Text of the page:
Scientific understanding of the chemicals that contribute to climate change is constantly improving. So, too, is the Greenhouse Gas Protocol (GHGP), as we work to keep abreast of such advances and ensure that they are reflected in our tools and standards.
One recent example concerns the greenhouse gas (GHG) nitrogen trifluoride (NF3), a chemical that is released in some high-tech industries, including in the manufacture of many electronics. The GHG Protocol now requires NF3 to be included in GHG inventories under the Corporate Standard, Value Chain (Scope 3) Standard, and Product Standard. A new GHGP Amendment updates the existing requirements.
How does this update affect my organization?
NF3 is used in a relatively small number of industrial processes. It is primarily produced in the manufacture of semiconductors and LCD (Liquid Crystal Display) panels, and certain types of solar panels and chemical lasers. To the extent that these processes occur in your company’s direct operations or value chain, they may need to be reflected in future inventories to ensure conformance with GHG Protocol standards.
Investors need to understand a wide variety of business and market risks facing the companies in which they invest. In the 21st century, that includes water risks.
This post originally appeared on The Guardian's Sustainable Business blog.
The way companies report on their financial status has changed little since corporate accounting standards were first created 80 years ago. Yet the world they operate in, and the risks and opportunities they face, have changed almost beyond recognition.
Global population has soared from two to seven billion, with human and manufactured capital now in abundance. Natural capital, on the other hand, has become scarcer and more precious. Once-plentiful forests, food, water, wetlands, minerals and metals are in short supply, creating supply chain and operational risks.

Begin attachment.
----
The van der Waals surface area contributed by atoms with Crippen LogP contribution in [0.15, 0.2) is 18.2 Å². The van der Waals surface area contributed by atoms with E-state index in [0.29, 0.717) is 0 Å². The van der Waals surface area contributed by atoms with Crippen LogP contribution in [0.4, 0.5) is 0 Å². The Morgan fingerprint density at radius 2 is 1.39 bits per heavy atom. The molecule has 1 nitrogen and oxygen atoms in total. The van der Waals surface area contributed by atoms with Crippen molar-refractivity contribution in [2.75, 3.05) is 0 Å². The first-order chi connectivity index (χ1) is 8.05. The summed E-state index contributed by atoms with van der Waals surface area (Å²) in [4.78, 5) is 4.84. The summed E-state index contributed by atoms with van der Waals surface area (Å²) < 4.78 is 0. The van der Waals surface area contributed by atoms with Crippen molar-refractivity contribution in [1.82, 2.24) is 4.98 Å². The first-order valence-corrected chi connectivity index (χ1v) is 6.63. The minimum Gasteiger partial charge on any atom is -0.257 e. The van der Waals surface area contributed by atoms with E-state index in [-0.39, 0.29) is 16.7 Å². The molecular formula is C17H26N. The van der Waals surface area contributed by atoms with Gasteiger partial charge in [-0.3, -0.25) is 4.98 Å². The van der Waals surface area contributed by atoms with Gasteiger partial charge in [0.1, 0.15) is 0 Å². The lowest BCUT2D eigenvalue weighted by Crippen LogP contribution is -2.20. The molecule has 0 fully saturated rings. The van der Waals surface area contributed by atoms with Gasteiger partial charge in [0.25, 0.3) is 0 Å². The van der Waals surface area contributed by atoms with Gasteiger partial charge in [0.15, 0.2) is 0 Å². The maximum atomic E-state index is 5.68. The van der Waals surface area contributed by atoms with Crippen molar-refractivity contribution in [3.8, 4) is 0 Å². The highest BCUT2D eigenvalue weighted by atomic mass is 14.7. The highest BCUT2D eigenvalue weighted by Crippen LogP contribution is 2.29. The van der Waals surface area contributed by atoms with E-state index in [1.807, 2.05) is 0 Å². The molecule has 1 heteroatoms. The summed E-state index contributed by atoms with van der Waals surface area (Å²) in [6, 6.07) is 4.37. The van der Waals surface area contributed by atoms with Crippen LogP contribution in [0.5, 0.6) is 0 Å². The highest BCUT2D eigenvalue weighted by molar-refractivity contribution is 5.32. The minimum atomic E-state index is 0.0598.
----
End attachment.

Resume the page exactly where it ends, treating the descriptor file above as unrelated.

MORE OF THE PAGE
Today, a global coalition of regulators, investors, companies, and accounting organizations launched a new integrated reporting framework in six major cities, which aims to address this gap. The draft framework from the International Integrated Reporting Council (IIRC), based on input from 85 pilot companies and more than 50 investors, represents a much-needed milestone in the evolution of corporate reporting.
This post also appears on Greenbiz.com.
This is Part Four of a five-part blog series, Aligning Profit and Environmental Sustainability. Each installment explores solutions to help businesses overcome barriers that prevent them from integrating environmental sustainability into their everyday operations. Look for these posts every Thursday.
David Roberts at Grist, the online environmental news organization, commented on Twitter last week that “people talk about ‘externalities’ like they are just bad vibes or something. But that money is real money. Those costs are real costs.” How real is that money? Dr. Pavan Sukhdev, author of The Economics of Ecosystems and Biodiversity and Corporation 2020, claims that these “externalities”—or costs to society from carbon emissions, water use, pollutants, and other byproducts of business activities—are more than $2 trillion.
Putting a financial value on these environmental costs can help businesses make better informed decisions about how they manage their environmental risk. Not all companies recognize this—and even fewer actually know how to value these externalities correctly. But a few corporations are starting to show us the way.